Myths about Meditation

Early post; revised September 11, 2018

1. Once I attended a meditation retreat. Everyone was sitting down on the floor with crossed legs, but after a while many people “could not endure the pain” and were stretching their legs out or were fidgeting. It was obvious (to me) that many people could not think about anything else but their pain due to the uncomfortable posture. This went on for two days. Other than those who were long-time meditators and were comfortable with the lotus position, I do not believe the others enjoyed the retreat that much.

  • Such nonsensical “rituals” are part of the set of wrong views (this particular one is included in “silabbata paramasa”), that one needs to remove before attaining the Sotapanna stage.
  • It is helpful to think about the goal of meditation. The ultimate goal is to remove greed. hate, and ignorance from our minds and to attain Nibbana. But even for those who are just interested in achieving some “cooling down” from everyday stresses, it is the same fundamental idea that is at work: We need to keep greedy, hateful, and ignorant thoughts from arising in our minds; the more we do that the more relaxed our minds will become.
  • Purification of the mind is the way to achieve temporary relief to the mind as well as to attain the Arahantship. There is no one else monitoring one’s progress; it is one’s own mind that is keeping tabs on the progress.
  • When one does a “formal meditation”, one should sit in a comfortable position (it could be the lotus position for those who have practised it), because one could be in that position for several hours when one gets really good at it and starts enjoying the session. For most people, it is just sitting in a chair; one that is not too comfortable that one may fall asleep!

2. Getting rid of bad thoughts can be and should be done ALL THE TIME. The Buddha said, “bhävanäya bahuleekathäya”, or “meditate as much as possible, whenever possible”. And he said it can be done in all possible postures: sitting, standing, walking, and lying down.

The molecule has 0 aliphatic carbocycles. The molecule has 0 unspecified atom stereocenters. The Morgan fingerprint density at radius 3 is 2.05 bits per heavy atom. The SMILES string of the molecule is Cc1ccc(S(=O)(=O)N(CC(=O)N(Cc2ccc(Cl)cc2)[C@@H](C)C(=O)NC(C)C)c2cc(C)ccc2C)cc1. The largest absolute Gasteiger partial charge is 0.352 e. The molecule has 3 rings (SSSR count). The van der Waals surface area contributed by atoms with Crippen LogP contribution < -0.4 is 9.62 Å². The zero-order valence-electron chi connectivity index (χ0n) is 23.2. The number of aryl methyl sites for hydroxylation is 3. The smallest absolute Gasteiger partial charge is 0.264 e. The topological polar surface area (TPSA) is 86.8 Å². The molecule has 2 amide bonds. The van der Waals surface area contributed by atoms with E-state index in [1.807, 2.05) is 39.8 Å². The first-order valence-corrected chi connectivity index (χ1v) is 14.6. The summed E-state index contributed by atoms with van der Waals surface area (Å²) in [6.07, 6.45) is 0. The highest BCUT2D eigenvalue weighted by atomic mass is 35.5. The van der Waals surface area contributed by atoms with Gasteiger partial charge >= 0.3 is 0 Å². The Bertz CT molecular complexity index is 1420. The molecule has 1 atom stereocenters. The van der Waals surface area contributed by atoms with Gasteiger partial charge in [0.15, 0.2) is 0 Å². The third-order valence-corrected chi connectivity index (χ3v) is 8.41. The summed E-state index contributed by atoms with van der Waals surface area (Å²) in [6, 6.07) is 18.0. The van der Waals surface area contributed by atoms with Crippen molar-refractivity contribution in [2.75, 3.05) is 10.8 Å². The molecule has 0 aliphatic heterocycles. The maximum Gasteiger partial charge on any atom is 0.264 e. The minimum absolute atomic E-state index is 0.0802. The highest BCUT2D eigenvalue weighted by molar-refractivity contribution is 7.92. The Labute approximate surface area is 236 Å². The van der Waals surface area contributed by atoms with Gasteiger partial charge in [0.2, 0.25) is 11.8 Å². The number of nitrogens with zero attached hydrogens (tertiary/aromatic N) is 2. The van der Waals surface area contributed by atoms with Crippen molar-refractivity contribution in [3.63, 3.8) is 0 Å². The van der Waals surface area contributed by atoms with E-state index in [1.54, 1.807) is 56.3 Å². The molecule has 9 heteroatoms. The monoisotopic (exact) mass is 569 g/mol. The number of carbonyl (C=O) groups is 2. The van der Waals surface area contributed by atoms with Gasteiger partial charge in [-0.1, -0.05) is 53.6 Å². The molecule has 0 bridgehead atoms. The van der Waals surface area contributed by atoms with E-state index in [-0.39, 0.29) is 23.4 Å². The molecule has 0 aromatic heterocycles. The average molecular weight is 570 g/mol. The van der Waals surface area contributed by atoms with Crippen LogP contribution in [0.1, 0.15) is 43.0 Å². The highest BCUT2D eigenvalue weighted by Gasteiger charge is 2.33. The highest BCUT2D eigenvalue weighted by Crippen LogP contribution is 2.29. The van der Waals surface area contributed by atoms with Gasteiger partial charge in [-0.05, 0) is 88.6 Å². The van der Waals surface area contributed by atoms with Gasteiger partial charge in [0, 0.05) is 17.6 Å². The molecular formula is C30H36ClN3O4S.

• Ven. Ananda is the only known person to attain the Arahanthood while not in any of those four postures. He was making an all-out effort to become an Arahant before the first Dhamma Sangayana (Buddhist Council); only Arahants were able to attend and since he was only one who had memorized the whole of the sutta pitaka, it was critical that he attained Arahantship before that. The night before the Sangayana, he had been exhausted by the effort, but he was still  thinking about a dhamma concept while getting into the bed. He sat down on the bed and raised his legs, to lie down; but before his head touched the pillow, that particular point came clear to him and the “Arahant phala citta” was realized.
  • Another story from the Tipitaka that is also relevant to #1 above is about a minister of King of Kosala, named Santati. He was riding an elephant and the Buddha was walking on the road. The Buddha, with his supernormal powers, saw that Santati was capable to attaining the Arahanthood and that he was going to die very soon. The Buddha delivered a discourse right there with Santati still on the back of the elephant, and he attained Arahanthood. What really matters is whether someone can grasp the Dhamma, NOT what one’s posture is.

3. I have seen many meditation programs that describe Nibbana as removing perception or sanna from the mind.

  • Many people wrongly advise that one needs to remove ALL THOUGHTS from one’s mind to attain Nibbana. One time a Deva came to the Buddha and said the same thing: “Isn’t Nibbana attained via removing all thoughts?”. The Buddha said, “No. Nibbana is attained via removing greedy, hateful, and ignorant thoughts”. It is in the Manonivarana Sutta. I will discuss this sutta in the future.
  • Some others say that when a thought comes to the mind about a loved one, a place, or anything material, just to say “that does not really exist”. Just because the Buddha said everything changes at a rapid pace, he did not mean phenomena did not exist. Phenomena do not exist in a concrete sense either, because they are constantly changing. This is the same argument that we discussed in the “Concept of a Lifestream”: the Buddha rejected both “self” and “no-self”. All phenomena are based on paticca samuppada; they arise due to causes and are not there when the causes are absent.